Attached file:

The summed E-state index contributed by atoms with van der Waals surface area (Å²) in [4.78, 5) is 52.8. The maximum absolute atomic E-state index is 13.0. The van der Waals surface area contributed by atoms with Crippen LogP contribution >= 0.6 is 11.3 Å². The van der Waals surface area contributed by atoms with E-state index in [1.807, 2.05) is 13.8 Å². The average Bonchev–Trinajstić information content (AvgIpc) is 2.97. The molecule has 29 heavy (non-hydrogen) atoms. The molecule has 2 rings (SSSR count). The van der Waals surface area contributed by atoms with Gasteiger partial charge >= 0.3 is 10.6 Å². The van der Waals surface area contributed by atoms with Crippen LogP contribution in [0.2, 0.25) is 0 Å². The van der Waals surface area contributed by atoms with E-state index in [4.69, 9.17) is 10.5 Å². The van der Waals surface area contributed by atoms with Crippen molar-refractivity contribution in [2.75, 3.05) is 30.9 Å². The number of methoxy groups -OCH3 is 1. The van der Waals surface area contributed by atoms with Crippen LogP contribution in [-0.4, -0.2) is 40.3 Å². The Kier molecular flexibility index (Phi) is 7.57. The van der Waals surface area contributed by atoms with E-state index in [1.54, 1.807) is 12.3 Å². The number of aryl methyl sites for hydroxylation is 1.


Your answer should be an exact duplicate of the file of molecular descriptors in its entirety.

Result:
The summed E-state index contributed by atoms with van der Waals surface area (Å²) in [4.78, 5) is 52.8. The maximum absolute atomic E-state index is 13.0. The van der Waals surface area contributed by atoms with Crippen LogP contribution >= 0.6 is 11.3 Å². The van der Waals surface area contributed by atoms with E-state index in [1.807, 2.05) is 13.8 Å². The average Bonchev–Trinajstić information content (AvgIpc) is 2.97. The molecule has 29 heavy (non-hydrogen) atoms. The molecule has 2 rings (SSSR count). The van der Waals surface area contributed by atoms with Gasteiger partial charge >= 0.3 is 10.6 Å². The van der Waals surface area contributed by atoms with Crippen LogP contribution in [0.2, 0.25) is 0 Å². The van der Waals surface area contributed by atoms with E-state index in [4.69, 9.17) is 10.5 Å². The van der Waals surface area contributed by atoms with Crippen molar-refractivity contribution in [2.75, 3.05) is 30.9 Å². The number of methoxy groups -OCH3 is 1. The van der Waals surface area contributed by atoms with Crippen LogP contribution in [-0.4, -0.2) is 40.3 Å². The Kier molecular flexibility index (Phi) is 7.57. The van der Waals surface area contributed by atoms with E-state index in [1.54, 1.807) is 12.3 Å². The number of aryl methyl sites for hydroxylation is 1.